dance review 88.
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Boris Eifman Ballet
Boris Eifman and his St. Petersburg-based ballet company are back with yet another dramatic ballet creation by this most prolific choreographer. Eifman gained fame decades ago as a dissident ballet maker and became a popular choreographer with a long line of dramatic - and often melodramatic - but always spectacular ballets.
The Seagull, a free rendition of Chekhov's play written at the end of the 19th century, is perhaps one of Eifman's more interesting productions.
His unique hybridist style is less forced than before, and the effort to tame spectacular stage sets and technical extravagance did wonders to the stage of The Seagull, adding a touch of contemporary sophistication not seen in his previous works. So, hurrah for set designer Zinovei Margolin, and for the lighting by Gleb Pilshtinski and Eifman himself.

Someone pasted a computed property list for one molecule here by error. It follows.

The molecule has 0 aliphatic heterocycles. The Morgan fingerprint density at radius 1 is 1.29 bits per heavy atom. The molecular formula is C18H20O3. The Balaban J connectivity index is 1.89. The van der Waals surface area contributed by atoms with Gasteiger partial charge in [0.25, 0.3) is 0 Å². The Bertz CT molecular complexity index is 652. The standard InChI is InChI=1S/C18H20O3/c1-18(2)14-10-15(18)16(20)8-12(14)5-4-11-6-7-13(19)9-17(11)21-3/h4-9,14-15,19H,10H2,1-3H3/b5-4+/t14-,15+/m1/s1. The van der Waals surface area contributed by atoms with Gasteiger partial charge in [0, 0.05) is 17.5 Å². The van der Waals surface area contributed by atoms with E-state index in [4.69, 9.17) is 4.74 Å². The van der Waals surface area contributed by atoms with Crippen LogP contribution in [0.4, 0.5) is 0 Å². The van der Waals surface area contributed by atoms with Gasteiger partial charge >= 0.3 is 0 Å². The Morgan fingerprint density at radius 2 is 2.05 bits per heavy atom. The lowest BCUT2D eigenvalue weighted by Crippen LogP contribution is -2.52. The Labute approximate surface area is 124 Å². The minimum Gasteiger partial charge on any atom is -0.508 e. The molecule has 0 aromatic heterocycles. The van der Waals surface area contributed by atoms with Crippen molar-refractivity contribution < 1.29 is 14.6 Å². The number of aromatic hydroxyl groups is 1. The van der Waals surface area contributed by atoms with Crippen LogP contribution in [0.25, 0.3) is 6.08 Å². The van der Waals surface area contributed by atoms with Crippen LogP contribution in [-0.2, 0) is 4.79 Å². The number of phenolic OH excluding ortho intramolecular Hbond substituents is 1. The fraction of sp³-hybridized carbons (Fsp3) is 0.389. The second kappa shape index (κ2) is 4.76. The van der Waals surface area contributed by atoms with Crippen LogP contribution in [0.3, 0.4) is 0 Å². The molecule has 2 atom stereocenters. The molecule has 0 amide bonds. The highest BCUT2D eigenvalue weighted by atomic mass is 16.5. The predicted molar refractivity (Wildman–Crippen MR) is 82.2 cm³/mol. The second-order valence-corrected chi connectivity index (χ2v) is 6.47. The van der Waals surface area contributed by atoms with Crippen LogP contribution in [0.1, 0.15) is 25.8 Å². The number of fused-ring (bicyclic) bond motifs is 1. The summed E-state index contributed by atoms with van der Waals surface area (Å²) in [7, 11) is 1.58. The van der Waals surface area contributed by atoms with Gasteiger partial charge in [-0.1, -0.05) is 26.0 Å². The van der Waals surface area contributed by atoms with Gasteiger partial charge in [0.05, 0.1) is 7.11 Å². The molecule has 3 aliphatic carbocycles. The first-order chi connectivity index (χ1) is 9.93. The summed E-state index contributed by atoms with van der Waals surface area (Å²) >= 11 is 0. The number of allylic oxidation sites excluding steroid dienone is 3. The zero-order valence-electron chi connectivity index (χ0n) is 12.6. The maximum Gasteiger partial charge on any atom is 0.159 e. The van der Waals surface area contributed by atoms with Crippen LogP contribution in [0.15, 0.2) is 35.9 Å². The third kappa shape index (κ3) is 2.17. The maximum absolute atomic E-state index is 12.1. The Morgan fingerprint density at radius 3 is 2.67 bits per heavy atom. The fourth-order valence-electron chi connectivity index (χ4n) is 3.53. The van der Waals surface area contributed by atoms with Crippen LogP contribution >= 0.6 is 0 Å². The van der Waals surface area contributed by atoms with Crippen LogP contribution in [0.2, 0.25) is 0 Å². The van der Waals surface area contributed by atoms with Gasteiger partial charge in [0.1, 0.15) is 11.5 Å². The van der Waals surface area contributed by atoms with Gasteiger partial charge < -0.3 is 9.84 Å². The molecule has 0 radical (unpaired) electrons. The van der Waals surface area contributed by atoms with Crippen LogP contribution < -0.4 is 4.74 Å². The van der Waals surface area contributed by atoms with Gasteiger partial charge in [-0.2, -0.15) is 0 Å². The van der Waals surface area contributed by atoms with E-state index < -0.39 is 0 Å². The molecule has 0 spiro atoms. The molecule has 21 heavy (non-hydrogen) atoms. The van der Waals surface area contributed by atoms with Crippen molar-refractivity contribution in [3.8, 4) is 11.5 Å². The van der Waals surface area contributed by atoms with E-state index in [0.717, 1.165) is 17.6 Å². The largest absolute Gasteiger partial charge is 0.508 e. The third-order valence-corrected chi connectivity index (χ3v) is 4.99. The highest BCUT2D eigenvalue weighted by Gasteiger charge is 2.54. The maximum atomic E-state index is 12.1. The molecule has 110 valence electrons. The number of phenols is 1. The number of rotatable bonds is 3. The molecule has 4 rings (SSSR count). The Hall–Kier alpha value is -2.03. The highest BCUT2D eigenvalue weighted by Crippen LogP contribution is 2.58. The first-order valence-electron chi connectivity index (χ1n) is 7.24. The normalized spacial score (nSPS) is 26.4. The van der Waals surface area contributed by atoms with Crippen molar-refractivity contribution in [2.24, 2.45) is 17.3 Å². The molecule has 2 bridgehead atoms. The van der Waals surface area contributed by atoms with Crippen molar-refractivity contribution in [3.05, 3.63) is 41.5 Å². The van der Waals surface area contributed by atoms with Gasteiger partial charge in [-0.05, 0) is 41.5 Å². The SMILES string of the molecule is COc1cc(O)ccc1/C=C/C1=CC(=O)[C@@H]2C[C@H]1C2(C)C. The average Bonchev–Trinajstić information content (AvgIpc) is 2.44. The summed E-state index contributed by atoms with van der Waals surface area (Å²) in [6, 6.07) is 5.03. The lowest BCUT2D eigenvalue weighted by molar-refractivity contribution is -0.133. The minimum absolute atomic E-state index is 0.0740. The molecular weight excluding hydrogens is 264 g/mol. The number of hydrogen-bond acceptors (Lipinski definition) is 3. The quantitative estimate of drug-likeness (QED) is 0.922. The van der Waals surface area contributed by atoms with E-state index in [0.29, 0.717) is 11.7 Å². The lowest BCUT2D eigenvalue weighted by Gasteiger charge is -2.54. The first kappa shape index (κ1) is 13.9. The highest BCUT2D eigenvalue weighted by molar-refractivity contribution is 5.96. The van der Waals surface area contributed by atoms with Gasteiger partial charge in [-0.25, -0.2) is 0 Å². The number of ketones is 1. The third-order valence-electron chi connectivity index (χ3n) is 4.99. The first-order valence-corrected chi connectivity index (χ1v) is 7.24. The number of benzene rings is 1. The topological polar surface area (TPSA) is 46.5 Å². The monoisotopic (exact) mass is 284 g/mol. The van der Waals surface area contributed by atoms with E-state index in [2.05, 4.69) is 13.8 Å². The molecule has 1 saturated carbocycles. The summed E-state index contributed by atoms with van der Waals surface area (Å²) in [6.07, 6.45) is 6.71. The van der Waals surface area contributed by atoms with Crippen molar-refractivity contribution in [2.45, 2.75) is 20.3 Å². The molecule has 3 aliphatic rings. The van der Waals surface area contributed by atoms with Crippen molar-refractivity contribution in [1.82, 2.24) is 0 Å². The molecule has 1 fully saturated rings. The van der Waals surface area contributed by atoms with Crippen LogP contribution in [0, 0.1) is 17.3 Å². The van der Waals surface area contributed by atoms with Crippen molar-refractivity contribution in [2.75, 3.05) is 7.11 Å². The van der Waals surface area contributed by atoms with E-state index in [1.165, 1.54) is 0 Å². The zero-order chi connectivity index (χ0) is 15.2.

The mixture of styles that Eifman uses is part of who he is: always tied tightly to past perceptions and techniques with elements borrowed from more moderns practices.
Eifman seems to need to be as updated as the next guy; he successfully introduced some of Bill Forsyth's more obvious moves into the studio scenes, he had another scene influenced by American innovator Alvin Nikolais's style, and to top it all, a hip-hop group dance played in between.
Artistically, under all the makeup, he is more traditionally inclined than he likes to believe. The need to stick to specific narrative, the strict hierarchy of the dancers, the overtly dramatic gestures and the ballet body perception in general are all part of it.
But audiences around the world love his ballets because they are accessible, easy to identify with and feature a terrific group of dancers with Maria Abashova and Nina Zmievets in the lead.
The Seagull will play in Tel Aviv at TAPAC on January 7, in Jerusalem on January 11 at Binyanei Hauma and in Haifa at the Congress Center on January 12. Eifman will also stage Anna Karenina at TAPAC on the 8th, 9th and 10th.